Recording of the Week Thomas Adès
My first real contact with the music of Thomas Adès was about ten years ago with a recording of Asyla, which he had written for Simon Rattle and the City of Birmingham Symphony Orchestra. I had recently finished my undergraduate degree and my wife was a freelance violinist with the orchestra. I remember her coming home from the recording sessions of the work quite blown away by its power. Simon Rattle is a big fan of Adès who he describes as the most 'extravagantly talented' of today’s composers, and Rattle had such belief in the work that he also chose it to open his first concert as chief conductor of the Berlin Philharmonic in 2002. It went down very well in Berlin (as it had done in Birmingham) where the huge variety of textures, styles and orchestration clearly made a big impression on the audience.
Thomas Adès (who incidentally celebrates his 39th birthday today) has risen on the world scene at remarkable pace. He has had festivals of his music in London, Paris and Salzburg and his works appear in all the major cities played by the top orchestras. His second opera The Tempest was revived at Covent Garden three years after its premiere (again to sold out houses) and has since toured other cities around the world. He is very lucky to have a major record label behind him and virtually all his significant works are available on excellent recordings from EMI.
Nearly ten years after Asyla, Adès wrote his second piece for Simon Rattle - Tevot, commissioned by the Berliner Philharmoniker and Carnegie Hall and premiered back in 2007. Finally, it has just been released on CD, and it is well worth the wait. Unlike Asyla, which was in four movements, Tevot is single movement work, about twenty-two minutes long. It is truly colossal, scored for a huge orchestra and plays a lot on extremes. The instruments are frequently required to play at the limits of their range and technical ability, while musical contrasts (between chaos and consolation, harmony and dissonance, clarity and complexity) fuel the dramatic structure of the work. As with most of Adès’ works, you can hear a number of influences, ranging from German romanticism and British twentieth century music to contemporary dance rhythms and world music, but what really shines through is Adès’ ability to orchestrate. He creates an orchestral palate which even Debussy struggles to match and while the instruments are stretched to their extremes they’re never asked to play in a style which doesn’t suit their natural strengths which makes it sound all the more powerful.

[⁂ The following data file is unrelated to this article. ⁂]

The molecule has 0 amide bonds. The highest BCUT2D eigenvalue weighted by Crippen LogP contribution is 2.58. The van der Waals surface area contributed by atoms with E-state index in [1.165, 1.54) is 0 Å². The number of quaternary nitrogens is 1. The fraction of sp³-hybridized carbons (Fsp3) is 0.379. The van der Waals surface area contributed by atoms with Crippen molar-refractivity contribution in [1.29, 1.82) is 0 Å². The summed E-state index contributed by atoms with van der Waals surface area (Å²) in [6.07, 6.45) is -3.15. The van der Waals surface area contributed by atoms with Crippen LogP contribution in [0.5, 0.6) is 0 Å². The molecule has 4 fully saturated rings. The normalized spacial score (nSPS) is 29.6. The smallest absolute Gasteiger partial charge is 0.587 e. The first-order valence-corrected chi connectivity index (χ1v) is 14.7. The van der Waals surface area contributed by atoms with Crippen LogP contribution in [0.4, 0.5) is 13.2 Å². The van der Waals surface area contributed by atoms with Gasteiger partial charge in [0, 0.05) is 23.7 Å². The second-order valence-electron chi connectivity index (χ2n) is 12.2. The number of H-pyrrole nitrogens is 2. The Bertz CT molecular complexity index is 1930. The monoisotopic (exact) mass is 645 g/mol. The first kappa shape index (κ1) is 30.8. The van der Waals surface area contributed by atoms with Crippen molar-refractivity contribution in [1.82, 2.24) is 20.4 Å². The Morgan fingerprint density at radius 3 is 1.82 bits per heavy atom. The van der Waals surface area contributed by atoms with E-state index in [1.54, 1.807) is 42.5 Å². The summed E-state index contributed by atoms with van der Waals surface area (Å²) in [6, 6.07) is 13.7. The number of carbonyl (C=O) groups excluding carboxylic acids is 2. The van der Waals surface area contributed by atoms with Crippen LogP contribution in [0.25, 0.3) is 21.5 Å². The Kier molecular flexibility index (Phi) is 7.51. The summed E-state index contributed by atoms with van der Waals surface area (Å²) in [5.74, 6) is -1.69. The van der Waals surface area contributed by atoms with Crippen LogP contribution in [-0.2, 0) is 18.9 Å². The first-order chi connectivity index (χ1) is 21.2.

Tevot is coupled with three other recent orchestral compositions by Adès, the most notable being the Violin Concerto ‘Concentric Paths’ which was dedicated to and performed by Anthony Marwood. It was released as a download only back in 2007 and received a Gramophone Editor’s Choice, but here receives its first release on CD. I think it is a superb work, and in time has a good chance of establishing itself in the standard repertoire.
Berliner Philharmoniker, Simon Rattle, Anthony Marwood (violin), Chamber Orchestra of Europe, Thomas Adès
“Pride of place among these live performances of Adès’s recent music goes to Tevot, a magnificent orchestral journey through chaos to consolation, exultantly delivered...The Violin Concerto, dominated by circling patterns and Anthony Marwood’s expressive violin, is almost as powerful.”/i The Times, 20th February 2010 ****
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